First National Bank of Montgomery v. Daly

First National Bank of Montgomery v. Jerome Daly, Dec. 9, 1968 (Justice Court, Credit River Township, Scott County, Minnesota), also known as the Credit River Case, was a case tried before a justice of the peace in Minnesota in 1968. The decision in that case is sometimes cited by opponents of the United States banking system.

The trialEdit

An attorney named Jerome Daly was a defendant in a civil case in Credit River Township, Scott County, Minnesota, heard on December 9, 1968. The plaintiff was the First National Bank of Montgomery, which had foreclosed on Daly's property for nonpayment of the mortgage, and was seeking to evict him from the property.

Daly based his defense on the argument that the bank had not actually loaned him any money but had simply created credit on its books. Daly argued that the bank had thus not given him anything of value and was not entitled to the property that secured the loan. The jury and the justice of the peace, Martin V. Mahoney, agreed with this argument. The jury returned a verdict for the defendant, and the justice of the peace declared that the mortgage was "null and void" and that the bank was not entitled to possession of the property.[1][2] The justice admitted in his order that his decision might run counter to provisions in the Minnesota Constitution and some Minnesota statutes, but contended that such provisions were repugnant to the Constitution of the United States and the Bill of Rights in the Minnesota Constitution.

The resultEdit

The immediate effect of the decision would have been that Daly would not have been required to pay the mortgage debt or relinquish the property. However, the bank appealed the next day, and the decision was ultimately nullified on the grounds that a justice of the peace did not have the power to make such a ruling. [3]

This nullified case and its reasoning have nevertheless been cited by groups opposing the Federal Reserve System and, in particular, the practice of fractional-reserve banking. Such groups argue the case demonstrates that the Federal Reserve System is unconstitutional. Because the Credit River decision was nullified, the case has no value as precedent. A U.S. District Court decision in Utah in 2008 mentioned half a dozen such citations, noting that similar arguments have "repeatedly been dismissed by the courts as baseless" and that "courts around the country have repeatedly dismissed efforts to void loans based on similar assertions."[4]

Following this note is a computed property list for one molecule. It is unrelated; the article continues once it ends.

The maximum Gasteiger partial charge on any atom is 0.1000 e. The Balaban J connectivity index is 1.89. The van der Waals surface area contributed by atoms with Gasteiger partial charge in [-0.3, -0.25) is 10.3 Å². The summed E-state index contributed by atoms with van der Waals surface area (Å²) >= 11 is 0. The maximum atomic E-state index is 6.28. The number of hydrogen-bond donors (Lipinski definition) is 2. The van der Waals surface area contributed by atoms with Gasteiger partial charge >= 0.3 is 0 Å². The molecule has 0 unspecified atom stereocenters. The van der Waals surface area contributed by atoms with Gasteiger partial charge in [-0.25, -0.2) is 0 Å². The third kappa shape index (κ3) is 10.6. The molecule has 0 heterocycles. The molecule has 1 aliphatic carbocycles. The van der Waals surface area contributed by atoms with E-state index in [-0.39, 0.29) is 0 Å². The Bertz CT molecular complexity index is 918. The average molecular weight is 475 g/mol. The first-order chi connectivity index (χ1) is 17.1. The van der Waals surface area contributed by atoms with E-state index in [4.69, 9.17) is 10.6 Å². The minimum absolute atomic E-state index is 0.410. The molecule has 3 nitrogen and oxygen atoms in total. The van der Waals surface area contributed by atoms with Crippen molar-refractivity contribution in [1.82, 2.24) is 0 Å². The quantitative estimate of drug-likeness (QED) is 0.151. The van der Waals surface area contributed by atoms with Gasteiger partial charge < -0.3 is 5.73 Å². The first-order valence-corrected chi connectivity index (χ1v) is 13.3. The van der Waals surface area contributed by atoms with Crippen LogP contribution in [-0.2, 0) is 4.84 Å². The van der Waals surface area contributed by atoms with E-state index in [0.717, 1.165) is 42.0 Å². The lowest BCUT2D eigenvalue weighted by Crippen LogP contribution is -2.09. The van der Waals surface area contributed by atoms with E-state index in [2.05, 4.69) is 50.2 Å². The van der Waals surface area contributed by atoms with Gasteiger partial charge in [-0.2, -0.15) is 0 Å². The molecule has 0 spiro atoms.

Jerome Daly's disbarment and criminal convictionsEdit

The defendant, Jerome Daly, was a longtime tax protester.[5] He was convicted of willfully failing to file federal income tax returns for the years 1967 and 1968. In rejecting his appeal, the United States Court of Appeals for the Eighth Circuit noted: "Defendant's fourth contention involves his seemingly incessant attack against the federal reserve and monetary system of the United States. His apparent thesis is that the only 'Legal Tender Dollars' are those which contain a mixture of gold and silver and that only those dollars may be constitutionally taxed. This contention is clearly frivolous."[5]

Daly had been an attorney, but was later disbarred by a decision of the Minnesota Supreme Court in a case similar to the Credit River case, involving the same justice of the peace, in which disbarment proceeding the Court stated that Daly had:

without justifiable explanation or excuse, intentionally and defiantly disregarded an order of this court prohibiting him and a justice of the peace from further proceedings in a declaratory judgment action, then pending before the justice of the peace, which was obviously, and for numerous reasons outlined in our decision, beyond the limits of jurisdiction of a justice of the peace.[6]

Daly was also convicted of conspiracy to defraud the United States under 18 U.S.C. section 371, fifteen counts of willfully aiding and assisting in the preparation of false individual income tax returns under Internal Revenue Code section 7206(2), and one count of aiding and abetting the making of a false statement to the United States government under 18 U.S.C. sections 2 and 1001, in connection with a tax scheme involving the "Basic Bible Church of America."[7]


  1. ^ "Judgment and Decree" (PDF). Archived from the original (PDF) on 2009-04-08. Retrieved 2009-11-29.
  2. ^ "Finding of Facts" (PDF). Archived from the original (PDF) on 2010-12-14. Retrieved 2010-01-09.
  3. ^ Minnesota State Law Library Archived 2010-01-31 at the Wayback Machine
  4. ^ Tuttle v. Chase Home Finance, LLC et al., U.S. District Court for the District of Utah, Oct. 26, 2008, case no. 2:08-CV-574-DB.
  5. ^ a b United States v. Daly, 481 F.2d 28, 73-2 U.S. Tax Cas. (CCH) paragr. 9574, 32 A.F.T.R.2d 5534 (8th Cir.) (per curiam), cert. denied, 414 U.S. 1064, 94 S. Ct. 571, 38 L.Ed.2d 469 (1973), at [1].
  6. ^ In re Daly, 291 Minn. 488, 189 N.W.2d 176 (1971) (per curiam), at [2]. See also In re Daly, 284 Minn. 567, 171 N.W.2d 818 (Minn. 1969) (per curiam), at [3].
  7. ^ United States v. Daly, 756 F.2d 1076, 85-1 U.S. Tax Cas. (CCH) paragr. 9404, 55 A.F.T.R.2d 1317 (5th Cir. 1985) at [4].

Additional sourcesEdit